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Original Investigation
January 2016

Defining the Effect of the 16p11.2 Duplication on Cognition, Behavior, and Medical Comorbidities

Debra D’Angelo, MS1; Sébastien Lebon, MD2; Qixuan Chen, PhD1; et al Sandra Martin-Brevet, MS3; LeeAnne Green Snyder, PhD4; Loyse Hippolyte, PhD3; Ellen Hanson, PhD5; Anne M. Maillard, PhD3; W. Andrew Faucett, MS6; Aurélien Macé, MS3,7; Aurélie Pain, MS3; Raphael Bernier, PhD8; Samuel J. R. A. Chawner, MA9; Albert David, MD10; Joris Andrieux, MD, PhD11; Elizabeth Aylward, MD12; Genevieve Baujat, MD13,14,15; Ines Caldeira, MD3; Philippe Conus, MD16; Carrina Ferrari, MS16; Francesca Forzano, MD17; Marion Gérard, MD18; Robin P. Goin-Kochel, PhD19; Ellen Grant, MD20; Jill V. Hunter, MD21; Bertrand Isidor, MD, PhD10; Aurélia Jacquette, MD22,23,24; Aia E. Jønch, MD3; Boris Keren, MD25; Didier Lacombe, MD10,26; Cédric Le Caignec, MD, PhD10; Christa Lese Martin, PhD27; Katrin Männik, PhD28,29; Andres Metspalu, PhD29,30; Cyril Mignot, MD20; Pratik Mukherjee, MD31; Michael J. Owen, PhD9; Marzia Passeggeri, MD3; Caroline Rooryck-Thambo, MD26,32; Jill A. Rosenfeld, PhD33; Sarah J. Spence, MD, PhD34; Kyle J. Steinman, MD35; Jennifer Tjernagel, MS4; Mieke Van Haelst, MD36; Yiping Shen, PhD37; Bogdan Draganski, MD38; Elliott H. Sherr, MD, PhD39; David H. Ledbetter, PhD27; Marianne B. M. van den Bree, PhD9; Jacques S. Beckmann, PhD3,7; John E. Spiro, PhD40; Alexandre Reymond, PhD28; Sébastien Jacquemont, MD3,41,42; Wendy K. Chung, MD, PhD43,44; for the Cardiff University Experiences of Children With Copy Number Variants (ECHO) Study, the 16p11.2 European Consortium, and the Simons Variation in Individuals Project (VIP) Consortium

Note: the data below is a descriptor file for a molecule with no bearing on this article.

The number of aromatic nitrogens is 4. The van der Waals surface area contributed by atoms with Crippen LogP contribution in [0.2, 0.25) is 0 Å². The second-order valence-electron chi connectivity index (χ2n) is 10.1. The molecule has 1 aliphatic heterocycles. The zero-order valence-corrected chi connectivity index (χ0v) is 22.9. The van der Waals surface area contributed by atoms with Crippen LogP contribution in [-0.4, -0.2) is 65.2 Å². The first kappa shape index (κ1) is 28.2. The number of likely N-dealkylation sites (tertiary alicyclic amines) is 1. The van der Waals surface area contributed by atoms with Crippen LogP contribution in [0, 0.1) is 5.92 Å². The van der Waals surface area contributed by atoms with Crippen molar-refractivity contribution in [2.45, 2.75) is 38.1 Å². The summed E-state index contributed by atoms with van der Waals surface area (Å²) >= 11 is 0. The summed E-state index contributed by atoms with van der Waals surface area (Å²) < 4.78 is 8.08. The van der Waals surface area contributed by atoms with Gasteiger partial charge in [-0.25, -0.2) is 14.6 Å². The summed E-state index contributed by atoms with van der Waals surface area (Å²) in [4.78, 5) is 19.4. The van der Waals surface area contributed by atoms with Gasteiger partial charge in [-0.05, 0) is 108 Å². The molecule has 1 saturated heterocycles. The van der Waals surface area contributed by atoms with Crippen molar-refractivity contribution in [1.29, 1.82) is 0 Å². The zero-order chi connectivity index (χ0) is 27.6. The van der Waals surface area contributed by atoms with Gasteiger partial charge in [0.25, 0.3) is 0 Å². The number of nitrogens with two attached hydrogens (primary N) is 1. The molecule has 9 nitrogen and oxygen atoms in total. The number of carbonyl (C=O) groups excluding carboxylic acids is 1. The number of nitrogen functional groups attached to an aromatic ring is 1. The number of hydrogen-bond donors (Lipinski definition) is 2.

Author Affiliations
  • 1Department of Biostatistics, Mailman School of Public Health, Columbia University, New York, New York
  • 2Pediatric Neurology Unit, Department of Pediatrics, Lausanne University Hospital, Lausanne, Switzerland
  • 3Department of Medical Genetics, Lausanne University Hospital and University of Lausanne, Lausanne, Switzerland
  • 4Clinical Research Associates, New York, New York
  • 5Department of Psychiatry, Boston Children’s Hospital, Harvard Medical School, Boston, Massachusetts
  • 6Genomic Medicine Institute, Geisinger Clinic, Danville, Pennsylvania
  • 7Swiss Institute of Bioinformatics, University of Lausanne, Lausanne, Switzerland
  • 8Department of Psychiatry and Behavioral Science, University of Washington, Seattle
  • 9Medical Research Council Centre for Neuropsychiatric Genetics and Genomics, Institute of Psychological Medicine and Clinical Neurosciences, Cardiff University, Cardiff, Wales
  • 10Service de Génétique Médicale, Faculté de Médecine, Centre Hospitalier Universitaire (CHU) Nantes, Institut National de la Santé et de la Recherche Medicale (INSERM) Unités Mixtes de Recherche 957, Nantes, France
  • 11Institut de Génétique Médicale, Hospital Jeanne de Flandre, Centre Hospitalier Régional Universitaire (CHRU) de Lille, Lille, France